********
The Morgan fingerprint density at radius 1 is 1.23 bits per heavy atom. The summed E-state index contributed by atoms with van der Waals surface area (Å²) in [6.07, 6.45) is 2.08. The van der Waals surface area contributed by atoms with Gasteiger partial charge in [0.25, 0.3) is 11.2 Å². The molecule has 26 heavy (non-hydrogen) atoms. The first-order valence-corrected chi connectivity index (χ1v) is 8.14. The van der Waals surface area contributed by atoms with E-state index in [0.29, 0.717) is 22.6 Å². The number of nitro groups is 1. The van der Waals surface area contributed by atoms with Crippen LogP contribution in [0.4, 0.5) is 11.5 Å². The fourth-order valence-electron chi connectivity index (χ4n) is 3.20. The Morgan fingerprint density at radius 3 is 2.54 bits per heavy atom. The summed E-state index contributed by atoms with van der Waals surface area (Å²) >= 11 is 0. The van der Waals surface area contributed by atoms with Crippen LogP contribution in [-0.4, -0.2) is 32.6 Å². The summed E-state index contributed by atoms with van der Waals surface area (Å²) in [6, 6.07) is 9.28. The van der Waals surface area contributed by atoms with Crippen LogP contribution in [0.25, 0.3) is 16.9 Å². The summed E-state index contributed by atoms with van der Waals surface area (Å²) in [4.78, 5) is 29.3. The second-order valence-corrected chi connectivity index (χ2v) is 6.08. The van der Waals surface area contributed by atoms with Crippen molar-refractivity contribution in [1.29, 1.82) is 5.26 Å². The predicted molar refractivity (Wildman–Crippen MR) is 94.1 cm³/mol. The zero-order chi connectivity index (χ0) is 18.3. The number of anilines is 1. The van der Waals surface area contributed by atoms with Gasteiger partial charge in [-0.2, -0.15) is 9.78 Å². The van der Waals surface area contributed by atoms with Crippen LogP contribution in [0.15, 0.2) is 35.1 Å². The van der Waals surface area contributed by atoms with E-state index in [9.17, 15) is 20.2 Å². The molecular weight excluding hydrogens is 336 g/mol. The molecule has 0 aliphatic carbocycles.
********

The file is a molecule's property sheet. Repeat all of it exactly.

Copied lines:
The Morgan fingerprint density at radius 1 is 1.23 bits per heavy atom. The summed E-state index contributed by atoms with van der Waals surface area (Å²) in [6.07, 6.45) is 2.08. The van der Waals surface area contributed by atoms with Gasteiger partial charge in [0.25, 0.3) is 11.2 Å². The molecule has 26 heavy (non-hydrogen) atoms. The first-order valence-corrected chi connectivity index (χ1v) is 8.14. The van der Waals surface area contributed by atoms with E-state index in [0.29, 0.717) is 22.6 Å². The number of nitro groups is 1. The van der Waals surface area contributed by atoms with Crippen LogP contribution in [0.4, 0.5) is 11.5 Å². The fourth-order valence-electron chi connectivity index (χ4n) is 3.20. The Morgan fingerprint density at radius 3 is 2.54 bits per heavy atom. The summed E-state index contributed by atoms with van der Waals surface area (Å²) >= 11 is 0. The van der Waals surface area contributed by atoms with Crippen LogP contribution in [-0.4, -0.2) is 32.6 Å². The summed E-state index contributed by atoms with van der Waals surface area (Å²) in [6, 6.07) is 9.28. The van der Waals surface area contributed by atoms with Crippen LogP contribution in [0.25, 0.3) is 16.9 Å². The summed E-state index contributed by atoms with van der Waals surface area (Å²) in [4.78, 5) is 29.3. The second-order valence-corrected chi connectivity index (χ2v) is 6.08. The van der Waals surface area contributed by atoms with Crippen molar-refractivity contribution in [1.29, 1.82) is 5.26 Å². The predicted molar refractivity (Wildman–Crippen MR) is 94.1 cm³/mol. The zero-order chi connectivity index (χ0) is 18.3. The number of anilines is 1. The van der Waals surface area contributed by atoms with Gasteiger partial charge in [-0.2, -0.15) is 9.78 Å². The van der Waals surface area contributed by atoms with Crippen LogP contribution in [0.15, 0.2) is 35.1 Å². The van der Waals surface area contributed by atoms with E-state index in [9.17, 15) is 20.2 Å². The molecular weight excluding hydrogens is 336 g/mol. The molecule has 0 aliphatic carbocycles.